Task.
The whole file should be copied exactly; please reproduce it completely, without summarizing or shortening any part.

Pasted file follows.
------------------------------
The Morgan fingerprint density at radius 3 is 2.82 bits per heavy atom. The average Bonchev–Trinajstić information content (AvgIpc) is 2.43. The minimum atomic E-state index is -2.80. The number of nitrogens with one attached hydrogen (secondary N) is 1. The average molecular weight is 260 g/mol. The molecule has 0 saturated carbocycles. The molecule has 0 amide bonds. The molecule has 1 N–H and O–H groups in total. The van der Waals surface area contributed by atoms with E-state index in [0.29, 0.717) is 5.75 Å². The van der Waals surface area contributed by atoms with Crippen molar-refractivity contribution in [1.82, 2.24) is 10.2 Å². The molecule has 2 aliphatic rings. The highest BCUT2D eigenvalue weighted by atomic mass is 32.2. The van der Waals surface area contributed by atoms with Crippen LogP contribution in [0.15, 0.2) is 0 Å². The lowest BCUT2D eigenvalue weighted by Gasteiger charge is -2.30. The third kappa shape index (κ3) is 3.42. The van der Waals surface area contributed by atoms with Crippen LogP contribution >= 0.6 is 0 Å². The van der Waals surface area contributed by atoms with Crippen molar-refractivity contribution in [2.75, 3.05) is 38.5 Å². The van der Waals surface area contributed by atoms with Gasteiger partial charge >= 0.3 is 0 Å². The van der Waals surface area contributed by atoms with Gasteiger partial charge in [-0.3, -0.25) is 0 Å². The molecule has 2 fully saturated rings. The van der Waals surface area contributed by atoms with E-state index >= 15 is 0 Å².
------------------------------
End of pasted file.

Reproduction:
The Morgan fingerprint density at radius 3 is 2.82 bits per heavy atom. The average Bonchev–Trinajstić information content (AvgIpc) is 2.43. The minimum atomic E-state index is -2.80. The number of nitrogens with one attached hydrogen (secondary N) is 1. The average molecular weight is 260 g/mol. The molecule has 0 saturated carbocycles. The molecule has 0 amide bonds. The molecule has 1 N–H and O–H groups in total. The van der Waals surface area contributed by atoms with E-state index in [0.29, 0.717) is 5.75 Å². The van der Waals surface area contributed by atoms with Crippen molar-refractivity contribution in [1.82, 2.24) is 10.2 Å². The molecule has 2 aliphatic rings. The highest BCUT2D eigenvalue weighted by atomic mass is 32.2. The van der Waals surface area contributed by atoms with Crippen LogP contribution in [0.15, 0.2) is 0 Å². The lowest BCUT2D eigenvalue weighted by Gasteiger charge is -2.30. The third kappa shape index (κ3) is 3.42. The van der Waals surface area contributed by atoms with Crippen LogP contribution >= 0.6 is 0 Å². The van der Waals surface area contributed by atoms with Crippen molar-refractivity contribution in [2.75, 3.05) is 38.5 Å². The van der Waals surface area contributed by atoms with Gasteiger partial charge >= 0.3 is 0 Å². The van der Waals surface area contributed by atoms with Gasteiger partial charge in [-0.3, -0.25) is 0 Å². The molecule has 2 fully saturated rings. The van der Waals surface area contributed by atoms with E-state index >= 15 is 0 Å².